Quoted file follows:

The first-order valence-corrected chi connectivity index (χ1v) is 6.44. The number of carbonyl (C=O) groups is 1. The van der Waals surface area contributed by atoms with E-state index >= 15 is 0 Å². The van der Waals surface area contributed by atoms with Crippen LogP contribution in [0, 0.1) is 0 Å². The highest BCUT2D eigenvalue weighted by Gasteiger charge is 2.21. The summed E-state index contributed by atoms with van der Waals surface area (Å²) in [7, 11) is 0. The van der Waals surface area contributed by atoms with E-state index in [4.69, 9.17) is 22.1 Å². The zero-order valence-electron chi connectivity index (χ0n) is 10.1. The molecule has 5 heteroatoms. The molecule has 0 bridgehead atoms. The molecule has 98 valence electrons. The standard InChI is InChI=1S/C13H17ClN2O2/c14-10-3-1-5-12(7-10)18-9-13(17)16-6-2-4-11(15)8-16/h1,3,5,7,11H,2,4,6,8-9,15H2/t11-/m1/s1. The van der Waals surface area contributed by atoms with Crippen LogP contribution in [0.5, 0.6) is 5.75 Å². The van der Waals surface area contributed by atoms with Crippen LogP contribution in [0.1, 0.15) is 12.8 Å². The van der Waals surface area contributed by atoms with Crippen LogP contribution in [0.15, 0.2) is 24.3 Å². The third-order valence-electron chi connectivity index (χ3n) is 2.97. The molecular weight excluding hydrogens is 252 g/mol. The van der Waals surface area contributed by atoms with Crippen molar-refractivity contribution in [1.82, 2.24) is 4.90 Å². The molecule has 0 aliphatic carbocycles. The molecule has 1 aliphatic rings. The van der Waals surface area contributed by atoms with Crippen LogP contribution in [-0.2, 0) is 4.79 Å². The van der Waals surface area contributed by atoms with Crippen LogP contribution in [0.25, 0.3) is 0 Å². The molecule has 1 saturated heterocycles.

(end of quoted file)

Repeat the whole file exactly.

The first-order valence-corrected chi connectivity index (χ1v) is 6.44. The number of carbonyl (C=O) groups is 1. The van der Waals surface area contributed by atoms with E-state index >= 15 is 0 Å². The van der Waals surface area contributed by atoms with Crippen LogP contribution in [0, 0.1) is 0 Å². The highest BCUT2D eigenvalue weighted by Gasteiger charge is 2.21. The summed E-state index contributed by atoms with van der Waals surface area (Å²) in [7, 11) is 0. The van der Waals surface area contributed by atoms with E-state index in [4.69, 9.17) is 22.1 Å². The zero-order valence-electron chi connectivity index (χ0n) is 10.1. The molecule has 5 heteroatoms. The molecule has 0 bridgehead atoms. The molecule has 98 valence electrons. The standard InChI is InChI=1S/C13H17ClN2O2/c14-10-3-1-5-12(7-10)18-9-13(17)16-6-2-4-11(15)8-16/h1,3,5,7,11H,2,4,6,8-9,15H2/t11-/m1/s1. The van der Waals surface area contributed by atoms with Crippen LogP contribution in [0.5, 0.6) is 5.75 Å². The van der Waals surface area contributed by atoms with Crippen LogP contribution in [0.1, 0.15) is 12.8 Å². The van der Waals surface area contributed by atoms with Crippen LogP contribution in [0.15, 0.2) is 24.3 Å². The third-order valence-electron chi connectivity index (χ3n) is 2.97. The molecular weight excluding hydrogens is 252 g/mol. The van der Waals surface area contributed by atoms with Crippen molar-refractivity contribution in [1.82, 2.24) is 4.90 Å². The molecule has 0 aliphatic carbocycles. The molecule has 1 aliphatic rings. The van der Waals surface area contributed by atoms with Crippen LogP contribution in [-0.2, 0) is 4.79 Å². The van der Waals surface area contributed by atoms with Crippen LogP contribution in [0.25, 0.3) is 0 Å². The molecule has 1 saturated heterocycles.